Why Libraries Are Important

I’ve always loved libraries. Those of you who’ve read my newsletter in the past already know this about me. But today, I want to dig a bit deeper into why libraries are important and share a bit more about their history and magic.

Today would have been my grandmother’s 101st birthday. She passed away last year and I’m still missing her greatly.

My grandmother was a woman ahead of her time and a true inspiration. She worked as a librarian in one of the largest public libraries on Long Island and then volunteered in my school library after she retired.

Growing up, my grandmother creatively shared her love of the library with my sister and me. She set up a pretend library in her basement by pasting envelopes into the back of each book. We then used index cards and stamps to “check out” books, taking turns playing librarian and patron. (This was obviously long before the computerized check out systems of today lol!)

She also taught me about the history of the public library system in America. Although Ben Franklin is credited as setting up the first public library in Philadelphia in 1731- this wasn’t exactly true. You see, Ben Franklin’s library was a subscription service where patrons had to pay to belong. This obviously still kept barriers in place as to who could avail themselves of this service.

The first real tax-supported “public” library wasn’t created until 1833 in Petersborough, New Hampshire. The Petersborough library was the first of its kind, not only in the US, but in the world! A truly public library available to everyone, regardless of class? It was groundbreaking.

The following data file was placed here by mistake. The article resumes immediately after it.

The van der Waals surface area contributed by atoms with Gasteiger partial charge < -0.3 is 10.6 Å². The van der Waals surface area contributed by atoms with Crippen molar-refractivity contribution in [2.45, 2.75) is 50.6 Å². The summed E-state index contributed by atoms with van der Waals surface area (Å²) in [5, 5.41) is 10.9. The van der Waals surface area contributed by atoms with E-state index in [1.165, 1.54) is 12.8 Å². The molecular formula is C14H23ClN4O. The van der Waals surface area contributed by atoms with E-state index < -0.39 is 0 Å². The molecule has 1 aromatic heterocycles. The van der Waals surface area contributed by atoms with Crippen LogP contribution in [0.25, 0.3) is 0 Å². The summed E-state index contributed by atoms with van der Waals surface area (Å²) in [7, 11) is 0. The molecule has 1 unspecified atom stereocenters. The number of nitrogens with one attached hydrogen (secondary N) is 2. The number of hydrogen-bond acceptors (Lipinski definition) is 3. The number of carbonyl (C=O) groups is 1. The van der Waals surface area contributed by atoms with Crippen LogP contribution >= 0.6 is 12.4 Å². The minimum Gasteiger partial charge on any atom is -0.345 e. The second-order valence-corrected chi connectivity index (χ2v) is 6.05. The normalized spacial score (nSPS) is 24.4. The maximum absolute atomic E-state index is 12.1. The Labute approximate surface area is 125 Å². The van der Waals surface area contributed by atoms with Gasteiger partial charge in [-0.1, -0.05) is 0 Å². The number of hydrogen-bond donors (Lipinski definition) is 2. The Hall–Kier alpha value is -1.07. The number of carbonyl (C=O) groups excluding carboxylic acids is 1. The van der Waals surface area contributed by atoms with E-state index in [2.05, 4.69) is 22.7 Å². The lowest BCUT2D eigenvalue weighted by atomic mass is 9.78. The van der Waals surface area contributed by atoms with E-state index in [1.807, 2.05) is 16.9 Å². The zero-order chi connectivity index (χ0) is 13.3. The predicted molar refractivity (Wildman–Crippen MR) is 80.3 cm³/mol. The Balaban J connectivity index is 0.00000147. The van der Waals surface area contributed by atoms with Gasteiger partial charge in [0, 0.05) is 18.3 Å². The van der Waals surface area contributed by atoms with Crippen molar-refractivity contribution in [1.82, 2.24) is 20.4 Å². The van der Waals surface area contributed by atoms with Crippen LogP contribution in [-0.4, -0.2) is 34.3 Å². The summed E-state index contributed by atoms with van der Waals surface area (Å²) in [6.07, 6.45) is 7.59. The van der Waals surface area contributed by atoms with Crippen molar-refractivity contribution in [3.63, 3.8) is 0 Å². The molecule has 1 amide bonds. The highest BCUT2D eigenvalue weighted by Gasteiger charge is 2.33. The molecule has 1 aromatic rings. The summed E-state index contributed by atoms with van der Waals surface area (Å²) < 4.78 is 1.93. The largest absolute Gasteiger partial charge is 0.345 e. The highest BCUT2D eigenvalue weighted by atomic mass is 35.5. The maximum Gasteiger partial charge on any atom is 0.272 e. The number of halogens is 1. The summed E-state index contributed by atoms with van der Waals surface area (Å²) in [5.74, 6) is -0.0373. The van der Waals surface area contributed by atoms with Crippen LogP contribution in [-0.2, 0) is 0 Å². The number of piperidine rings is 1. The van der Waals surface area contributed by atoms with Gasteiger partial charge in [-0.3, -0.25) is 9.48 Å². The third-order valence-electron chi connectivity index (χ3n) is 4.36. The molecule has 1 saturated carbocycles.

Today, the library continues to serve as a class equalizer, providing not only access to books, but much-needed services for the community. Public Wi-Fi, computer access, tax help, language classes and more. Most people are unaware of the far-reaching public services the library provides, but you name it and the library probably provides it in some form.

I’m attending the American Librarian Association conference in DC this weekend. I’m excited for the prospect this provides me as an author- the chance to get my book into libraries nationwide is goose bump invoking!

But, there’s also a form of honor I feel to contribute and further this community institution. Because I know it will be at the library where any child or adult, regardless of money in their pocket, might stumble across my book on a shelf and find escape in its pages. And that- is magic!

*Please help me and other authors create this magic- You can get a book into a library!

  • How to Request Your Library Purchase a Book
    • First, google the name of your library and “purchase request” or “suggest a purchase.”
      • Most libraries will have a dedicated form that you can fill out requesting a book be purchased and added to the library’s collection. Usually the page will pop right up on Google.
  • The form will usually ask for your information (including library card number), plus details about the title, including the ISBN number.
    • You can find the ISBN number for any book by googling the title of the book and “ISBN number.” 
  • Fill the form in, press submit and you’re good to go!
    • Obviously there is no guarantee your library will choose to purchase it, but my experience has been that MOST of the time they do!
  • But, it’s important that you as READERS help authors with this because most libraries have some guardrails around these purchase requests!
    • Generally you need to have a current library card to put in a
      request. 
    • Most libraries will not accept purchase requests from authors for their own books.

So, please do your part to help your favorite authors get their books into your local library! If you don’t see a book listed- put in a request! Thank you!!

To see some of Joyana’s other articles about society and books- check here!